Archbishop Kurtz's gracious, but cautious statement, reflected the uncertainty of many religious believers, who applaud Trump's willingness to hear their concerns, but are reserving judgment about the tone and practical impact of his presidency.
“We have witnessed something epochal and grave,"said Peggy Noonan, the Wall Street Journal columnist who tried to give voice to this moment in a column published today.
"It is the beginning of a new era whose shape and form are not clear, whose personnel and exact direction are unknown. But something huge and incalculable has occurred. God bless our beloved country.”
Changing the GOP Agenda
House Speaker Paul Ryan of Wisconsin, who had earlier repudiated some of Trump’s policy proposals and sought to distance House members from the real estate tycoon’s personal scandals, was quick to congratulate him for executing an “enormous political feat.”
Trump not only pulled in the nation’s shrinking number of white voters by a 21% margin, thus topping Mitt Romney’s numbers in the 2012 presidential race, but the surge of support for Trump helped protect vulnerable GOP senators, like Richard Burr of North Carolina, thus securing their party’s control over the executive and legislative branches of government for the first time in 10 years.
Speaker Ryan acknowledged that Trump had won the right to set the GOP’s political agenda, and party leaders are eagerly preparing the way for the dismantling of the Affordable Care Act. But a shake-up within the party is also expected, as Trump wants to upend the GOP’s long-standing commitments to entitlement reform, free trade and a hawkish foreign policy.
Though Trump has vowed to beef up U.S. military readiness, he stirred alarm when he questioned America’s treaty obligations with NATO, called on Mexico to pay for a wall along the border it shared with the United States, and said he would challenge China’s currency values.
“The promise of a Trump administration is a restoration of a strong military and diplomatic posture for the United States that is much less prone to promiscuous military intervention not in the vital interests of the U.S.,” John Lenczowski, a Catholic who is the president of the Washington-based Institute for World Politics, told the Register.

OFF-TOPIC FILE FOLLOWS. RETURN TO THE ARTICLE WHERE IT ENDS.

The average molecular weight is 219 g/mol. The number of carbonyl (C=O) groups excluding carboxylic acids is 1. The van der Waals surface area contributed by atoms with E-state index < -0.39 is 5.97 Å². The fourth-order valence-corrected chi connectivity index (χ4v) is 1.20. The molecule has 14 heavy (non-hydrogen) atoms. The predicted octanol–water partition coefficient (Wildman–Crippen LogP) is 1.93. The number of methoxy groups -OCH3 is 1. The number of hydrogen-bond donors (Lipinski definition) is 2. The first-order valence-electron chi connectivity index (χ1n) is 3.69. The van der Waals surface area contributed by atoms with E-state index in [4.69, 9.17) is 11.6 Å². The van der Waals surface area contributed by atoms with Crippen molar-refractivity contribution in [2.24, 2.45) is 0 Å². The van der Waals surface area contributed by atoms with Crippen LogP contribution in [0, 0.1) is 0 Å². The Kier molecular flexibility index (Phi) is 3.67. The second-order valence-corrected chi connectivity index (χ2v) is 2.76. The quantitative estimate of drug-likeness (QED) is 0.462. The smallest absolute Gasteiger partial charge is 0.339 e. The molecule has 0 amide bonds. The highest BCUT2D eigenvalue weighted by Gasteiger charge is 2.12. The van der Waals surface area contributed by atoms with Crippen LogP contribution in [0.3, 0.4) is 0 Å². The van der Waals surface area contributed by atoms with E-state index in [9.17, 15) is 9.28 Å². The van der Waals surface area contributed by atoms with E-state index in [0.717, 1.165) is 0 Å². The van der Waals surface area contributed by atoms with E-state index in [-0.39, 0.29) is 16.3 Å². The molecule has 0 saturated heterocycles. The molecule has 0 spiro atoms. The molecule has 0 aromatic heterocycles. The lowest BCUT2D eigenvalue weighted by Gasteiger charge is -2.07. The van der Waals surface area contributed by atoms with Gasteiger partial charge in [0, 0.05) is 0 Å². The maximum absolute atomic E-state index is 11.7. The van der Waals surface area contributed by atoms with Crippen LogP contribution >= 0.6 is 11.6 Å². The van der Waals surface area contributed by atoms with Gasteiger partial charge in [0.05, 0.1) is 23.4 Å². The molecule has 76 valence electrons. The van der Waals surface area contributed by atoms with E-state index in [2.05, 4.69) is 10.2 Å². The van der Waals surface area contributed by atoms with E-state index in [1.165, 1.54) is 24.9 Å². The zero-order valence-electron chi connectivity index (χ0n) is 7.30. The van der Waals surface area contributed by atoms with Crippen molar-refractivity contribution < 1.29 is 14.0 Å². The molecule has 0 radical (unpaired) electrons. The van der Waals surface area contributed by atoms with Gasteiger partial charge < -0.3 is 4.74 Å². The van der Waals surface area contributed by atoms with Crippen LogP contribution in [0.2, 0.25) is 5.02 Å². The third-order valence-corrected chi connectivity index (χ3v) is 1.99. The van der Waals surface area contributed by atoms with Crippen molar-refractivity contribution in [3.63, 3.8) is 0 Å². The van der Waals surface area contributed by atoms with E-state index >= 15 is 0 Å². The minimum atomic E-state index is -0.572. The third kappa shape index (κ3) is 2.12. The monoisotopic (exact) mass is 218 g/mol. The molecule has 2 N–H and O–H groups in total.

“The potential danger is that he may have certain attitudes that he has developed that have not been sufficiently informed by facts, and that might possibly lead him to take decisive action” without advance consideration of all of the implications of that action.
On the domestic front, pro-life activists expect a Trump administration to put their priorities front and center, said Marjorie Dannenfelser, the president of the Susan B. Anthony List, an organization that funds and supports pro-life candidates. Dannenfelser endorsed Trump as he closed in on the GOP presidential nomination, while some in the national pro-life coalition hung back, worried that the candidate’s personal baggage would tarnish their movement.
Dannenfelser emphasized that Trump secured the support of organizations like hers by vowing to defund Planned Parenthood and reallocating those federal dollars to other programs that help women; confirm a pro-life justice to the U.S. Supreme Court; pass the Pain Capable Unborn Child Protection Act; and make the Hyde Amendment permanent.
Dannenfelser said that seasoned pro-life activists need to help a political novice in the Oval Office execute this ambitious agenda. At the same time, she acknowledged that Trump’s character issues and murky record on life issues have raised legitimate questions that will linger well after he takes office.
“There has been an honest struggle within the pro-life movement” over support for Trump, she told the Register, as she reflected on his treatment of women, among other issues.
“The goal now is that this former disagreement not impede our ability to move forward.”
Younger pro-life leaders, like Lila Rose, the founder of Live Action, said Trump could defuse some of those concerns if he fulfills his pledge to his pro-life coalition partners and so helps to energize a new generation of activists.
“The proof will be in the pudding,” Rose told the Register.
Priorities for Catholics
Gerard Bradley, a law professor at the University of Notre Dame who opposed Trump’s candidacy in the Republican primary but voted for him in the general election, agreed that Trump should move quickly on a range of issues of special concern to Catholics. And while some of his goals, like the repeal of Obamacare will involve legislative action, the new president would have the power to immediately reverse Obama’s most controversial executive orders and regulations.